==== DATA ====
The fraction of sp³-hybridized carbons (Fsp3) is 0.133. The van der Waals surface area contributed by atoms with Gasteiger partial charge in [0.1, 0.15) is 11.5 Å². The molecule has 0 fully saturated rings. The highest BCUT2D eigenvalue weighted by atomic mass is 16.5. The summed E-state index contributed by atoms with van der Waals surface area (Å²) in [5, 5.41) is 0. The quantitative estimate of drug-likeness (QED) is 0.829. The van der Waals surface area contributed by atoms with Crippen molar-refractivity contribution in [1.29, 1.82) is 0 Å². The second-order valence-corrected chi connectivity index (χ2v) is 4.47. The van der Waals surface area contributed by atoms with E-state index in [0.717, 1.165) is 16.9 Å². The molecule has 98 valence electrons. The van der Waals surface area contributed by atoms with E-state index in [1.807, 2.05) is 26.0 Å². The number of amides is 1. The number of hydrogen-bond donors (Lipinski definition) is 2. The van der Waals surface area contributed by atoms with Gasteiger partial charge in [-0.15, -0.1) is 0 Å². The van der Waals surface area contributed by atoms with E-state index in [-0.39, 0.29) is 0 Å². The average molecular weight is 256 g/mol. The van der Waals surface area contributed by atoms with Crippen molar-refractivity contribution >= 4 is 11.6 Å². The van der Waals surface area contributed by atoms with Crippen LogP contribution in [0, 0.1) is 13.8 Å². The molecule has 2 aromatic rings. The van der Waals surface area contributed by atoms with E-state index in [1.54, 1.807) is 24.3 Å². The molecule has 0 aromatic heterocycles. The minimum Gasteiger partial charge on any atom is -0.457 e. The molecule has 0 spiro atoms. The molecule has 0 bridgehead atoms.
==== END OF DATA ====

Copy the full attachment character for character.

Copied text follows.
The fraction of sp³-hybridized carbons (Fsp3) is 0.133. The van der Waals surface area contributed by atoms with Gasteiger partial charge in [0.1, 0.15) is 11.5 Å². The molecule has 0 fully saturated rings. The highest BCUT2D eigenvalue weighted by atomic mass is 16.5. The summed E-state index contributed by atoms with van der Waals surface area (Å²) in [5, 5.41) is 0. The quantitative estimate of drug-likeness (QED) is 0.829. The van der Waals surface area contributed by atoms with Crippen molar-refractivity contribution in [1.29, 1.82) is 0 Å². The second-order valence-corrected chi connectivity index (χ2v) is 4.47. The van der Waals surface area contributed by atoms with E-state index in [0.717, 1.165) is 16.9 Å². The molecule has 98 valence electrons. The van der Waals surface area contributed by atoms with E-state index in [1.807, 2.05) is 26.0 Å². The number of amides is 1. The number of hydrogen-bond donors (Lipinski definition) is 2. The van der Waals surface area contributed by atoms with Gasteiger partial charge in [-0.15, -0.1) is 0 Å². The van der Waals surface area contributed by atoms with E-state index in [-0.39, 0.29) is 0 Å². The average molecular weight is 256 g/mol. The van der Waals surface area contributed by atoms with Crippen molar-refractivity contribution >= 4 is 11.6 Å². The van der Waals surface area contributed by atoms with Crippen LogP contribution in [0, 0.1) is 13.8 Å². The molecule has 2 aromatic rings. The van der Waals surface area contributed by atoms with E-state index in [1.54, 1.807) is 24.3 Å². The molecule has 0 aromatic heterocycles. The minimum Gasteiger partial charge on any atom is -0.457 e. The molecule has 0 spiro atoms. The molecule has 0 bridgehead atoms.